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The Brethren Church - Part 2

The early beginnings in Jamaica

Published:Sunday | April 16, 2023 | 12:32 AMPaul H. Williams - Gleaner Writer

The Brethren Church/Assembly germinated in 1708 in Schwarzenau, Germany from where it roots extended to other parts of Europe, including England. One Alexander Mack is credited as the founder. The members were regarded as dissenters from the established Christian denominations, but were allowed to carry on.

Yet, the persecution that dissenters faced was growing and times were economically hard, and, in 1719, under the leadership of one Peter Becker, Brethren started to migrate to the USA. The first congregation there was established in Germantown, Pennsylvania in 1723. Naturally, congregations were eventually established all over the United States.

However, in the 1880s, doctrinal conflicts and leadership power struggles created huge schisms, splintering the Brethren into various branches, the largest of which was the German Baptist Brethren, which changed its name to the Church of the Brethren in 1908. It has branches all over the world but a check with Jamaican religion scholar/historian Lloyd A. Cooke, a Brethren himself since 1962, revealed that there is no congregation of the Church of the Brethren in Jamaica. Yet, there are other established Brethren assemblies.

The Brethren who first came to Jamaica had their roots in Plymouth and Bristol in England, and Dublin in Ireland, thus the name Plymouth Brethren. And, while the fracturing took place in the 1880s in the USA, the split had already taken place in the late 1840s and the early 1850s in Britain. John Nelson Darby, one of the leading dissenters, a former priest of the Irish Church, and grandson of England’s naval hero Lord Nelson, was foremost in spreading the movement in Europe.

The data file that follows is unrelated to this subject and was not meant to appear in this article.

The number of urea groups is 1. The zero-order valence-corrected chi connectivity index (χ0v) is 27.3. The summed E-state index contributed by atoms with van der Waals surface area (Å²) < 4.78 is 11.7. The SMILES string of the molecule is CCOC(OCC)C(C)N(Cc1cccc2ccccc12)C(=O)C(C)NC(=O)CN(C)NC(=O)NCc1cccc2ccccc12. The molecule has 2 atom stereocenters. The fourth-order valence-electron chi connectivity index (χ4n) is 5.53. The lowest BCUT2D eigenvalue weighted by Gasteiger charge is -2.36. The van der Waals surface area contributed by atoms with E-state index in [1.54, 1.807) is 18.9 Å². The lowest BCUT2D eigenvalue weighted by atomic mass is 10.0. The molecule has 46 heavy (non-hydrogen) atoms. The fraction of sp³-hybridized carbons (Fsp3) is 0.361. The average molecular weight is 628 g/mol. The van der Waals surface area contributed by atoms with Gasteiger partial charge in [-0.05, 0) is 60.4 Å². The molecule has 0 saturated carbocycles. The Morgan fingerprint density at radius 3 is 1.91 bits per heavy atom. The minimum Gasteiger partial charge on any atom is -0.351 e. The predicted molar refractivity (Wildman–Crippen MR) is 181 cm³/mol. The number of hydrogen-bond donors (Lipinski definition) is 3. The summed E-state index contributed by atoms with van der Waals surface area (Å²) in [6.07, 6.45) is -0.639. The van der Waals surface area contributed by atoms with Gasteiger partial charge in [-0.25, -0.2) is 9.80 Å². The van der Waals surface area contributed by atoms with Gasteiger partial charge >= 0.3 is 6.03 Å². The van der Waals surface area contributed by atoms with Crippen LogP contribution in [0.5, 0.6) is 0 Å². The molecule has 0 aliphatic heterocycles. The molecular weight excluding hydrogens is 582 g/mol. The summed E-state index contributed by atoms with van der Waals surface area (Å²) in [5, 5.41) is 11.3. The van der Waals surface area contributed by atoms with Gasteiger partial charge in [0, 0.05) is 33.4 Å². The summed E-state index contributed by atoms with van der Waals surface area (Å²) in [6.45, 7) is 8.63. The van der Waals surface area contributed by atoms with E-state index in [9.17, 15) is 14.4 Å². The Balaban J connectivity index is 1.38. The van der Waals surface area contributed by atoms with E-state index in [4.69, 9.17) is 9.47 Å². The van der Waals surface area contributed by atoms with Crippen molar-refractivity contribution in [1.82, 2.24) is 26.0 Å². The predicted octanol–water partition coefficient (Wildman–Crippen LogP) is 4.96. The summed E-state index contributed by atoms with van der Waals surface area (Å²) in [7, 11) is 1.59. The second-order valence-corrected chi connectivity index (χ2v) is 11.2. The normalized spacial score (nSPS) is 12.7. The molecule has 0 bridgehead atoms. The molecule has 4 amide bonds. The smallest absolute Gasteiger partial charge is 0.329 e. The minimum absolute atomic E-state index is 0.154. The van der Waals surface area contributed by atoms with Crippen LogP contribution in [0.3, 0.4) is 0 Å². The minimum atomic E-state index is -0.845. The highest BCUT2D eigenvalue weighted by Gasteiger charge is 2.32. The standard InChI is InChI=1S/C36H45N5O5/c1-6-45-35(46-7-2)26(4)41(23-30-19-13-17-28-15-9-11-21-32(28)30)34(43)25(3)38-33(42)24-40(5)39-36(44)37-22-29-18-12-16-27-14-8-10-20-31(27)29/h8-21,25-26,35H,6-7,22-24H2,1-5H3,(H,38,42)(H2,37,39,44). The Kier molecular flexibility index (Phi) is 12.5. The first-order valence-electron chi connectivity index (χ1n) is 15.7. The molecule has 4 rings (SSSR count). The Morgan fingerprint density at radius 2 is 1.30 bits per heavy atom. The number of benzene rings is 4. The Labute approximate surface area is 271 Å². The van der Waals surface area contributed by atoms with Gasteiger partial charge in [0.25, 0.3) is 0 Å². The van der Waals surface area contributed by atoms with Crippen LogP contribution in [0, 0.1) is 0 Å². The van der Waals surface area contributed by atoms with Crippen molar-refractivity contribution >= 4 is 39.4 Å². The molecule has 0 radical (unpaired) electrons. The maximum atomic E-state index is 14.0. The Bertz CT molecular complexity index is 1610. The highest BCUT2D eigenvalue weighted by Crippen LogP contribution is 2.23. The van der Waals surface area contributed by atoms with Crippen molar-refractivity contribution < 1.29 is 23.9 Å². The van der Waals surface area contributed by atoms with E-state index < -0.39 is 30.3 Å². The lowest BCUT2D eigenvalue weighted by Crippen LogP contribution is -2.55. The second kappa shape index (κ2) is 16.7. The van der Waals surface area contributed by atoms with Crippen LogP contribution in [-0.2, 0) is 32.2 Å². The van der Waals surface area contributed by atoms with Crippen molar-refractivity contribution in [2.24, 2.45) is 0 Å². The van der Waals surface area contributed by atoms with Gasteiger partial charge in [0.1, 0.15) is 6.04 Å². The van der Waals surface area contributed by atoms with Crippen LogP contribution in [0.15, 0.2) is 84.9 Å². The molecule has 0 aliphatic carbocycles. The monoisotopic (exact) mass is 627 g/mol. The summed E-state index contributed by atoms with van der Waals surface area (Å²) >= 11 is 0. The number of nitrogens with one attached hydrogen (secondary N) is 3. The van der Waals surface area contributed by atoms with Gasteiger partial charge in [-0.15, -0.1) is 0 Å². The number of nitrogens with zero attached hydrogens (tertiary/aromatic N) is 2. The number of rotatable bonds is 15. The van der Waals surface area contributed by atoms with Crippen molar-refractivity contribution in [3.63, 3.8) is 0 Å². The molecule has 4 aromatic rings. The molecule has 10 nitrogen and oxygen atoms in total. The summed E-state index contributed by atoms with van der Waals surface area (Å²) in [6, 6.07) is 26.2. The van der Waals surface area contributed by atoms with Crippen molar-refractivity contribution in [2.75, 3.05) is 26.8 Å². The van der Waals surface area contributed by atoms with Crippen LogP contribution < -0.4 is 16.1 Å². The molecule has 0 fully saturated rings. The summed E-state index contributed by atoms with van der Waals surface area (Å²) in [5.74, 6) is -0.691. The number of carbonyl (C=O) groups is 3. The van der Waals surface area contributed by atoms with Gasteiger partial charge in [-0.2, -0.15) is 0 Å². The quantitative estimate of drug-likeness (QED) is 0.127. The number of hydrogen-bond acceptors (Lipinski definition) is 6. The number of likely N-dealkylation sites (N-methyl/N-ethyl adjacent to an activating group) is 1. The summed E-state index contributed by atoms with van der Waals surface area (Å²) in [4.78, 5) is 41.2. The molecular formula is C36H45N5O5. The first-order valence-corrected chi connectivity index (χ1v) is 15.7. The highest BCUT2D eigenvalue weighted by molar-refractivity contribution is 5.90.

In 1850, Darby paid a short visit to Jamaica but established an assembly in Clarendon and one along Hanover Street in downtown Kingston.THREE BRANCHES

“By about 1854, the Brethren movement had reached to Jamaica, but the branch of the Brethren that came first to Jamaica was the more ‘exclusive’ or ‘closed’ strain, which arose after the famous split in England of 1848 led by Darby. Not until about 1920 did the first ‘Open’ assembly of Brethren develop from among the ‘Exclusives’ in Jamaica,” Cooke writes in his book, The Story of the Jamaica Missions.

A yet-to-be published source also says, “ But in truth, Darby’s influence has been more profound upon the kind of Brethren that have been more ‘Closed’, even those more ‘Exclusive’ than he has been upon those more ‘Open’. To keep things in context, it is this more ‘Closed’ or ‘Exclusive’ kind of Brethren that Darby introduced in Jamaica that was to prevail virtually undisturbed for the next 70 years, until 1920.

But, there is a debate over who was the first Brethren to come to Jamaica and when. One school reports that the Brethren movement began in Jamaica with the visit of John Nelson Darby and his friend and fellow traveller, George V. Wigram, in the 1950s. Another reports that Darby first arrived from March to May of 1869 with James Wedderburn, and not in the 1950s. Yet, another is saying English merchant Benjamin T. Slim laboured in Jamaica in Kingston and Savanna-la-Mar as early as 1843.

Now, according to Cooke, the three branches of Plymouth Brethren active in Jamaica are the original Plymouth Brethren, who have since dwindled to only about two active assemblies/churches. These are: one outside Mandeville, another in Stony Hill, St Andrew; the ‘Closed Brethren’, who have about 25 assemblies mostly in St Elizabeth, Manchester and St James, and one in St Andrew on Beechwood Avenue. The ‘Christian/Open Brethren’ headquarters is located in Hagley Park Plaza, in St Andrew.